New York has more reason than ever to be proud

The fact is, if my house was the planet’s butthole, than New York would be its mind. Innovative, creative, exciting and more or less the place where it all happens. Don’t get me wrong, cities like London, Dusseldorf, Tokyo and Seoul have in most respects just as much to give to the world’s cultural mixing bowl as the great NY, but none of them quite beat New York.

New Yorkers have always been on the edge of things, if it wasn’t too preoccupied with creating Hip Hop, it was coming up with something else – salsa, punk rock and disco anyone? In the 1990s, revolutionary albums like Nas’s ‘Illmatic’  & Notorious B.I.G.’s ‘Ready to Die’ blew up not only the American east coast, but the entire world; creating a city fixed up for the 21st Century whose genius would bring the world Immortal Technique, Mos Def and Jay-Z. That’s one hell of a resume for any city.

But one single reason why New York natives have more than ever something to shake about, it’s the one and only Azealia Banks. After receiving the blessing of NME in the shape of ‘2011′s Coolest Person of the Year’ (despite having little reason to do so) the young rapunzel has seen her momentum snowball ever since. Framing her hype around her centerpiece club-pleaser ’212′ – a track anchored by its memorising accelerated rhymes – she’s managed to fuse her classically trained performing arts past with a distinct fiesty attitude that only a New York girl would have. Tracks like ‘Liquorice’ , ‘L8R’ and ‘Van Vogue’ cement her flow and choice of beats as one of the catchiest and rawest around right now. Despite being only 21, her content is a cut above the rest in terms of maturity; managing to steer away from the playground bitchin’ of Minaj’s ‘Stupid Hoe’, here’s a girl who’s fun not laughable, dead serious but not classroom boring.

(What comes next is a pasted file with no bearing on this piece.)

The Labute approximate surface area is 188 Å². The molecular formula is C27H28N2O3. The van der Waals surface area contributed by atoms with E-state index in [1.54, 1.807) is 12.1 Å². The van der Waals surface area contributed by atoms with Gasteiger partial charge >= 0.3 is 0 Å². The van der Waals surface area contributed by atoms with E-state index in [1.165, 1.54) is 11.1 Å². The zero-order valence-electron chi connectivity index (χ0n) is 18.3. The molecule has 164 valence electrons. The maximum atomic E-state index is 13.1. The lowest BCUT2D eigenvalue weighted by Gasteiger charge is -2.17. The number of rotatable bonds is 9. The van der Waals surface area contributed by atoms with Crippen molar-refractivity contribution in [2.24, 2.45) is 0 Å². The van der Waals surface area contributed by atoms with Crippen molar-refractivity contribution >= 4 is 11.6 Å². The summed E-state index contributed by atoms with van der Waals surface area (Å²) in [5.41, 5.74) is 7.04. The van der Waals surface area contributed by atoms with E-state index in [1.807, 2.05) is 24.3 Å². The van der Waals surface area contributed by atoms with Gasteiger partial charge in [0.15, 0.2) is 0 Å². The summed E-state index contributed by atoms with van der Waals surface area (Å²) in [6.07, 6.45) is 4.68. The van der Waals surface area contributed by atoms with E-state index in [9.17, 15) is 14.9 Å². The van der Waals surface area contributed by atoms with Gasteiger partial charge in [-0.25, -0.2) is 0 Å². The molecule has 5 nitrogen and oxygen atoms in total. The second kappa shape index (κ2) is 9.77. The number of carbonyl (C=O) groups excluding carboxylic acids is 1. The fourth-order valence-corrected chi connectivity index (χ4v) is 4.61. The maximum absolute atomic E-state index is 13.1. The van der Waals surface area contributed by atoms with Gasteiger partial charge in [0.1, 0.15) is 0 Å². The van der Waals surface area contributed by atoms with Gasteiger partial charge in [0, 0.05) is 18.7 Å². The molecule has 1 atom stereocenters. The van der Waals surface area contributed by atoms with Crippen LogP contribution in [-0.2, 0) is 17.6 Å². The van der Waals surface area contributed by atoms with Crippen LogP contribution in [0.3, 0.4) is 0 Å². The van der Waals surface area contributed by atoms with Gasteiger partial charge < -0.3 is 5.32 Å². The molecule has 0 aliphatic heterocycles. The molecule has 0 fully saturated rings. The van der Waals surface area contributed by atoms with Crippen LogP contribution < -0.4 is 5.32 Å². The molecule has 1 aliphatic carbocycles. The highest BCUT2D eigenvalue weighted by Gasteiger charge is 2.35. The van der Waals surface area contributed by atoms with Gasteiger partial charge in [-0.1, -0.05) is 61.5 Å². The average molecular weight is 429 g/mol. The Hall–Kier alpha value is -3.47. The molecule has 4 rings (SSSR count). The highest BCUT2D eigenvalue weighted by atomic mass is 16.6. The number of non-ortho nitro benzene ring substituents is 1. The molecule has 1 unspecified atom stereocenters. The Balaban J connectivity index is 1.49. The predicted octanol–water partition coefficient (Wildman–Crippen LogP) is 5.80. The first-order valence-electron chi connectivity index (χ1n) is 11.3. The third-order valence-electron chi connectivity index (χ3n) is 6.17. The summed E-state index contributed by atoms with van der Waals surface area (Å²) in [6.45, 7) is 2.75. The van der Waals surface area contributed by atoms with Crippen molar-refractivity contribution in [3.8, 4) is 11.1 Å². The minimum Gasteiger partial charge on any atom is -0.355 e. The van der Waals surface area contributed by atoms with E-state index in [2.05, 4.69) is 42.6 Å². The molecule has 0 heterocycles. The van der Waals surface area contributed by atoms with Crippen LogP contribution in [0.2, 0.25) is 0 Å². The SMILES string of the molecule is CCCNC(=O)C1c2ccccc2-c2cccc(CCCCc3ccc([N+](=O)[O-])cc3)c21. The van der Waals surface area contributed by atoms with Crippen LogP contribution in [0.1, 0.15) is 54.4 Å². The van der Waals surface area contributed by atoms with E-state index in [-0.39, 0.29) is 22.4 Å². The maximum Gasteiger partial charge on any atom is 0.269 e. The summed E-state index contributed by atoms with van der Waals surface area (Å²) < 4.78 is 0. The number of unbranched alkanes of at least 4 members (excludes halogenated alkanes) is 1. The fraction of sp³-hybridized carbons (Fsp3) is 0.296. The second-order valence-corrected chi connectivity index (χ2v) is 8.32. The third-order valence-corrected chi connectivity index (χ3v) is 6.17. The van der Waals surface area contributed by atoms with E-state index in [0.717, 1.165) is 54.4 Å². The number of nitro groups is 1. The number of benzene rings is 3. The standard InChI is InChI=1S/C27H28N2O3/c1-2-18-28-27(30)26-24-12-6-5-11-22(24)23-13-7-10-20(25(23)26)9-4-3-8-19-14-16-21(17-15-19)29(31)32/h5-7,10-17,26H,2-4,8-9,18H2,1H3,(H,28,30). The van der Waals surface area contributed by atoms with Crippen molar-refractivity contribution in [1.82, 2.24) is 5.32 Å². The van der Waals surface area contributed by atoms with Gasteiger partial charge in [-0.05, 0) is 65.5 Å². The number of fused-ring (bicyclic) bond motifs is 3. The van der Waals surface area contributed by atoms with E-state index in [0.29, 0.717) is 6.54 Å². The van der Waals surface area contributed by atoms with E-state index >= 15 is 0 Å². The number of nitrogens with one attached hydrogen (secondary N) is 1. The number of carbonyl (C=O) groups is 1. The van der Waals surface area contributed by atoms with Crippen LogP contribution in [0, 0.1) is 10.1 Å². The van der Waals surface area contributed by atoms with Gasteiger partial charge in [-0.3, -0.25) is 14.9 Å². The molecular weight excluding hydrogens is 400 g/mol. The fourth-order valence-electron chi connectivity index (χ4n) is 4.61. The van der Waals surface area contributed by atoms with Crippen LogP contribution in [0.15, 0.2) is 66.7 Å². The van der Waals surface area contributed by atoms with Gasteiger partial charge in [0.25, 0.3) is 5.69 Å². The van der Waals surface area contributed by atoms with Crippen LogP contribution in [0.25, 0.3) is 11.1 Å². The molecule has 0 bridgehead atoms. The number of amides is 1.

But essentially, it’s the almost absurdity of the fact that despite going viral across the Atlantic in the UK and Europe, in contrast, the Harlem rapstress has gone commercially unnoticed in her native US. It’s this, I think, that the city of NY should hold its head up highest about. The ability to produce a varied experimental sound – and export it. You guys might not like it, but you’re willing to share. Cheers guys.